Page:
Dylann Roof appears at Centralized Bond Hearing Court June 19, 2015 in North Charleston, S.C.
Photo by Grace Beahm/Pool/Getty

Dylann Roof’s family say he was loner caught in ‘Internet evil’

Long before police say Dylann Roof massacred nine people at a Charleston, South Carolina, church this week, his relatives recall he was a “sweet kid” who grew into a “painfully shy” loner.

But along the way, they told NBC News, he became caught up in something sinister online.

“He was locked in his room looking up bad stuff on his computer,” Roof’s ex-stepmother, Paige Mann, said Saturday from her home in Chapin, South Carolina. “Something on the computer drew him in — this is Internet evil.”

Mann described her former stepson as “very smart — too smart,” and said that he was “bored in advanced classes” in school.

Mann said Roof also had some obsessive tendencies like germaphobia, and maintained a bowl cut that she first gave him when he was 3.

“He would fixate on things. His dad tried to help him. His mother tried to help him. We all really tried to help him,” she said.

Mann and Roof’s father, Ben, are no longer together, but she said they were both concerned about him and urged him to get a job.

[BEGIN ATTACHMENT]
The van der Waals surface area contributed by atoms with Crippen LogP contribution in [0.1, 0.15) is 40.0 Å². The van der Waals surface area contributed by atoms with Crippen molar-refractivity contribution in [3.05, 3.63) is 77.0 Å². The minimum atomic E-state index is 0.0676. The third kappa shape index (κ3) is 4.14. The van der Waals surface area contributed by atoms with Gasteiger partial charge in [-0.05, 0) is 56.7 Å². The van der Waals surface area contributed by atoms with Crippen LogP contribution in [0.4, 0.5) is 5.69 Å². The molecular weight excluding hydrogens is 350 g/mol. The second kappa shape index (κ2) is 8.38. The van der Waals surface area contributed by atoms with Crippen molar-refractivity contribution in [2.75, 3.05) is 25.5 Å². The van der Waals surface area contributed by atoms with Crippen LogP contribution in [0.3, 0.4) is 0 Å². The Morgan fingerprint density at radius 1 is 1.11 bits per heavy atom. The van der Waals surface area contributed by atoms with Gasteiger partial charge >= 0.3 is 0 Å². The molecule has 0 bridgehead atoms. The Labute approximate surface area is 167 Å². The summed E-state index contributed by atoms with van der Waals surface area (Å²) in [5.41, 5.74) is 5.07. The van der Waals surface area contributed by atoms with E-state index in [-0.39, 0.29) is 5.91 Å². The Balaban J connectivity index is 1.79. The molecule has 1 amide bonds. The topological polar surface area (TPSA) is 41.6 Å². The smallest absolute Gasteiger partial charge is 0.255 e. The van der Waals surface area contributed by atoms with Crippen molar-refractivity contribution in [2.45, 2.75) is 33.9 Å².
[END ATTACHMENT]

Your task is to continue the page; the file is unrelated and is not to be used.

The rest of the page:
But the family didn’t see warning signs that he would commit such a brutal act, mostly because Roof was a “sweet kid,” Mann said. She said she released a childhood photo of Roof to NBC News because “I just want to show you that he had a good family.”

“I never imagined he’d have anything bad in his heart toward people,” Mann’s mother, Patricia Hastings, told NBC News.

“Ben comes from a very good family, very well-educated, from church-going, God-loving people who would never condone or teach this to their children. I don’t know when Dylann got lost,” Hastings said, adding that the family is getting death threats.

“We’re just in shock. We can’t comprehend any of it,” she added.

Both Hastings and Mann expressed sorrow for the nine lives that were lost during Wednesday’s shooting at Emanuel African Methodist Episcopal Church. Roof’s family also released a statement expressing their condolences Friday night.

Mann said she last saw Roof a month ago, and recalled something was strange: He showed an uncharacteristic display of affection. “He gave me a big hug,” she said, “and that makes me feel like he was telling me goodbye.”

This article originally appeared on NBC News.com.